High-frequency mini-probe ultrasound imaging permits trans-mural cross-sectional imaging of the colorectal wall.
In ulcerative colitis, prognosis is dependent on the severity of mucosal inflammatory change.
Accurate assessment of disease activity is required to optimize medical therapy.
Furthermore, predicting relapse of disease using conventional endoscopic, histopathological and clinical criteria has not proven reliable.
Dr David Hurlstone and colleagues evaluated the correlation of high-frequency mini-probe imaging with standardized measures of severity.
The research team assessed clinical, endoscopic and histopathological severity.
|Kappa coefficient between Tsuga criteria I/II and Matts grade 1/2 was 0.8 for rectal disease|
|European Journal of Gastroenterology & Hepatology|
High-frequency ultrasound images were obtained from the caecum to rectum in 200 patients.
Tsuga colorectal ultrasound criteria were then compared to the endoscopic Baron score, Seo activity score and Matts histopathological grade.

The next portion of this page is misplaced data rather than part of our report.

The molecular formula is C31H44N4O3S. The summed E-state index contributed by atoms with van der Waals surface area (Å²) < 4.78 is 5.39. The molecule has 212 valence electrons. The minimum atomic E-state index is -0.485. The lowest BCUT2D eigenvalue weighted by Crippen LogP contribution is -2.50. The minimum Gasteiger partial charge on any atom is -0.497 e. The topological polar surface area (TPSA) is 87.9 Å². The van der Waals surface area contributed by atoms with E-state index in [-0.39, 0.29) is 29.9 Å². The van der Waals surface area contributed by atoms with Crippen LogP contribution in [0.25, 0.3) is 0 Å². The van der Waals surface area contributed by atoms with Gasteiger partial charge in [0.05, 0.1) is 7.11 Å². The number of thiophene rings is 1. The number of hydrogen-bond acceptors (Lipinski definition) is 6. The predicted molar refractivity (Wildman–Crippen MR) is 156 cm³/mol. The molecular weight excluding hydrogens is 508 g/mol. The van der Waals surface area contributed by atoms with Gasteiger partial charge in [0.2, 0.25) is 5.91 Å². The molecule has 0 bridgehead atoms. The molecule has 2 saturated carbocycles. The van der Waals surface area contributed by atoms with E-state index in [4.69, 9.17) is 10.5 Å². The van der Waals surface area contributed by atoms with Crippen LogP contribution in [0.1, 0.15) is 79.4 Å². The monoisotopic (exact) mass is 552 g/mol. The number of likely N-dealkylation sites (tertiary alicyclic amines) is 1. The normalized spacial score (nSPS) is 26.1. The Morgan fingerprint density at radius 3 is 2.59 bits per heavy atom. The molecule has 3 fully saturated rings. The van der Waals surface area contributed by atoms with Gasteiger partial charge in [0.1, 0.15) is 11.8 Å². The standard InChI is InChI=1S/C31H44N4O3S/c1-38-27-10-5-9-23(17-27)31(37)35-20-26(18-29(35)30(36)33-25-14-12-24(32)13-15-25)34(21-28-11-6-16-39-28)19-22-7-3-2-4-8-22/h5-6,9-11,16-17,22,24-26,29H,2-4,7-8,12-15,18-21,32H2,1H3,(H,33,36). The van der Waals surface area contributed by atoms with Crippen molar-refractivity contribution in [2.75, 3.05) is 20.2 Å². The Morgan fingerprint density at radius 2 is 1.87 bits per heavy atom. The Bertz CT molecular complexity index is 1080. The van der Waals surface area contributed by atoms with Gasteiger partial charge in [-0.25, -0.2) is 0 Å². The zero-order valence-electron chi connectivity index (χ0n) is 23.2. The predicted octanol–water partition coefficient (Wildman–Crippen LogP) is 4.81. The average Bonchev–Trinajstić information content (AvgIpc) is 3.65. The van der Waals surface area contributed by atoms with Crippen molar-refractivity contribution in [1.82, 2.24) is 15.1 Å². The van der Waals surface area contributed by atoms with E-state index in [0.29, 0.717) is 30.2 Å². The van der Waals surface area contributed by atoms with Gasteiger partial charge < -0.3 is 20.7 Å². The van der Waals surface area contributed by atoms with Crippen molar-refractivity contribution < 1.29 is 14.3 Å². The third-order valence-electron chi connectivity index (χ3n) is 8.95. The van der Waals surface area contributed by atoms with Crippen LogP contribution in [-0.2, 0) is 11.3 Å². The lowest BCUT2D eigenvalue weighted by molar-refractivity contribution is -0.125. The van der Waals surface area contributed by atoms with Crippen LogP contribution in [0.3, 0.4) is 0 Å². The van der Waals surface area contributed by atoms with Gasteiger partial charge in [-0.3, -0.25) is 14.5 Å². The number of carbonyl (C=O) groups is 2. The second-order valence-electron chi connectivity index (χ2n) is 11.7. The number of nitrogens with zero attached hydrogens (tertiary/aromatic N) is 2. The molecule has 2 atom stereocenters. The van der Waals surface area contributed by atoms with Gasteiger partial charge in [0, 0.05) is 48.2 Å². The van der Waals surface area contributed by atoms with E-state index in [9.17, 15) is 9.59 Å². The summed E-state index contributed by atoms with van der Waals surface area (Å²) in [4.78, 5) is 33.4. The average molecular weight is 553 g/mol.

For rectal disease, the team found that the kappa coefficient between Tsuga criteria I/II and Matts grade 1/2 was 0.8, for Tsuga class IIIa/b.
The researchers noted that kappa coefficient between Tsuga criteria I/II and Matts grade 1/2 was 0.6 for Tsuga class IVa/b and 0.5 for Matts grade 3a/b.
The team observed a kappa coefficient between Tsuga class I/II and Matts grade1/2 of 0.8 with colonic imaging.
Tsuga class IIIa-IIIb/IVa-IVb as compared to Matts grade 3a-3b/4 yielded kappa coefficients of 0.5 and 0.6, respectively.
In the rectum both the total wall thickness, mucosa and submucosa were significantly thicker in Matts grade 3b and 4 disease vs Matts grade 1/2.
The team noted a significant increase in colonic total wall thickness was observed between Matts score 4 and Tsuga grade 1 to 3a disease.
Dr Hurlstone's team concludes, “High-frequency ultrasound is a valid adjunctive 'tool' for the trans-mural assessment of the colorectal wall in ulcerative colitis.”
“This technique may aid in the initial diagnosis, and ongoing chronic management of disease.”